Ambassador Oto Tevi
Waste Management and Pollution Control

17 April 2024, Ottawa Canada - Delegates from 14 Pacific countries have descended upon Ottawa, Canada, to finalise preparations for the fourth session of the Intergovernmental Negotiating Committee to develop an international legally binding instrument on plastic pollution, including in the marine environment (INC-4), from 23 to 29 April 2024 at the Shaw Center. 
INC-4 is preceded by the Pacific Small Islands Developing States (PSIDS) regional preparatory meeting at the Novotel Hotel, on 17 April 2024, where Pacific delegations advocating for the Pacific’s priorities in line with the Cleaner Pacific, met to reaffirm and align their positions as a group on the key issues.
Vanuatu, as the PSIDS Chair, urged all Pacific delegates to continue to lead by example to inspire change and redouble their commitment to work towards a world where plastic pollution is eliminated. 
“As we convene to discuss one of the most pressing challenges of our time - plastic pollution, I am filled with both a sense of urgency and hope that at this stage of the negotiations, our group must continue to be ambitious in our approach,” said the Permanent Representative of the Republic of Vanuatu to the United Nations, Ambassador Odo Tevi when he opened the meeting. 
The INC was formed during the fifth Session of the United Nations Environment Assembly (UNEA), when they agreed to the resolution to “End Plastic Pollution: Towards an International Legally Binding Instrument”. The first three INCs were held in Uruguay, France and Kenya respectively. 
The treaty under negotiation aims to address the entire lifecycle of plastic, from extraction of raw materials to production to end-of-life of plastic products. With only one more session of negotiations scheduled for Korea later this year, the pressure is on INC-4 to make considerable progress.
This pressure was not lost on Ambassador Tevi, who said: “Our work is far from over. The scale of the plastic pollution crisis demands unwavering commitment, bold action, and collective efforts from all stakeholders.”
A revised draft text of the future treaty, containing the merged texts from Contact Group 1, Contact Group 2, Contact Group 3 from INC-3 in Kenya, will be the focus of negotiations in Ottawa where Pacific countries will advocate for an ambitious treaty that covers the full lifecycle of plastic pollution, one that is relevant and applicable to the special circumstances of SIDS.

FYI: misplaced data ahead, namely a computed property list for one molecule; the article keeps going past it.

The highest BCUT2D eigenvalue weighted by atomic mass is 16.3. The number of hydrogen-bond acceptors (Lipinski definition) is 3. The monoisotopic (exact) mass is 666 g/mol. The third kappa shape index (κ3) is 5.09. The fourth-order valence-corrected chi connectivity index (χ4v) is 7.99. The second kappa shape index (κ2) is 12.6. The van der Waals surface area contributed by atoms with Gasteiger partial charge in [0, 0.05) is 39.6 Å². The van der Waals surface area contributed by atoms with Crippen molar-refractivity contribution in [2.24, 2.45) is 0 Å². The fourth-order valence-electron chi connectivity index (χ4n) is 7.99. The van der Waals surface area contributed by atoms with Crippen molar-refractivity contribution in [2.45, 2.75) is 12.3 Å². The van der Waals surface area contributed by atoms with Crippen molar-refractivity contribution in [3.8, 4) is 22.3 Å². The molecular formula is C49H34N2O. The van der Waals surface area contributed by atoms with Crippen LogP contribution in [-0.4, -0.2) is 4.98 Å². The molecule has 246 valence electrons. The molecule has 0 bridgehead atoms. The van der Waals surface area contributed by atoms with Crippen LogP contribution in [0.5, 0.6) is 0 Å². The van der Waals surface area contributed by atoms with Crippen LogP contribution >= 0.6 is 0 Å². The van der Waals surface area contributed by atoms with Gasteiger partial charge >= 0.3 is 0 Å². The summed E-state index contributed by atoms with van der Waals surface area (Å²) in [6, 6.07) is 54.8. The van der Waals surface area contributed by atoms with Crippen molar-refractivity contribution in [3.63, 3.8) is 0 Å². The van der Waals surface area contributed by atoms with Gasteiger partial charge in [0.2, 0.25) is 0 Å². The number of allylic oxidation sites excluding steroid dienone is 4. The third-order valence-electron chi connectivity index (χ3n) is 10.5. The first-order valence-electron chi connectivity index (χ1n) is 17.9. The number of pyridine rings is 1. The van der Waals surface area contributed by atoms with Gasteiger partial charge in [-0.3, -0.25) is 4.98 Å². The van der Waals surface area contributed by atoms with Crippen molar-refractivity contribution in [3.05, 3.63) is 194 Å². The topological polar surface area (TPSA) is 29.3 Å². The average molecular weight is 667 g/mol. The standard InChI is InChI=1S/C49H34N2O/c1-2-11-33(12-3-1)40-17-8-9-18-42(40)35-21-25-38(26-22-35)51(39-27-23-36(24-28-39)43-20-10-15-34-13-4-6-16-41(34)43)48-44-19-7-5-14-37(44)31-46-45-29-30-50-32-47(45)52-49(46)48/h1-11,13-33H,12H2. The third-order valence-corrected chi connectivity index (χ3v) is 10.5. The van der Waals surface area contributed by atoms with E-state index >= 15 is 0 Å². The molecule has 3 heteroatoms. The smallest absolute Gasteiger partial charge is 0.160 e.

At the PSIDS preparatory meeting, Ambassador Tevi reminded that the issue of plastic pollution is not just an environmental challenge for Pacific nations, but it has also become a threat to our very existence and the well-being of our communities. 
“The Pacific Small Island Developing States have long been at the forefront of the fight against plastic pollution, recognising the devastating impact it has on our fragile ecosystems, marine life, and ultimately, on the livelihoods of our people,” he said.
“I am proud to acknowledge the commendable work that has been done by our former chairs, member states and partners in addressing this critical issue. Through innovative policies, community initiatives, and international collaborations, we have made significant strides in raising awareness, implementing sustainable practices, and advocating for change on a global scale.”
The Secretariat of the Pacific Regional Environment Programme (SPREP) continues to work with the Governments of Australia and New Zealand, and key partners, to support Pacific countries at the ongoing INC process.
“Our combined voice at the table will be essential to securing the financial resources and technical assistance we need to effectively address plastic pollution in our island nations,” Ambassador Tevi reminded. 
“As the Chair of PSIDS, I urge us all to redouble our commitment to combatting plastic pollution, to protect our oceans, and to secure a sustainable future for generations to come. History is filled with examples of seemingly insurmountable problems overcome through collective action and innovation.”
The fourth Intergovernmental Negotiating Committee to develop an international legally binding instrument on plastic pollution, including in the marine environment is taking place in Ottawa, Canada, from 23-29 April 2024.
The Pacific Islands are represented by the Cook Islands, Federated States of Micronesia, Fiji, Kiribati, Marshall Islands, Nauru, Niue, Palau, Papua New Guinea, Samoa, Solomon Islands, Tonga, Tuvalu and Vanuatu through the support of the Government of Australia and the United Nations.
They are supported by the Secretariat of the Pacific Regional Environment Programme (SPREP), working with partners the Pacific Islands Forum Secretariat (PIFS), Office of the Pacific Ocean Commissioner (OPOC), The Pacific Community (SPC), Forum Fisheries Agency (FFA), Environmental Investigation Agency (EIA), Centre for International Environmental Law (CIEL), University of Wollongong, WWF and Massey University.
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Plastic pollution, Vanuatu, INC-4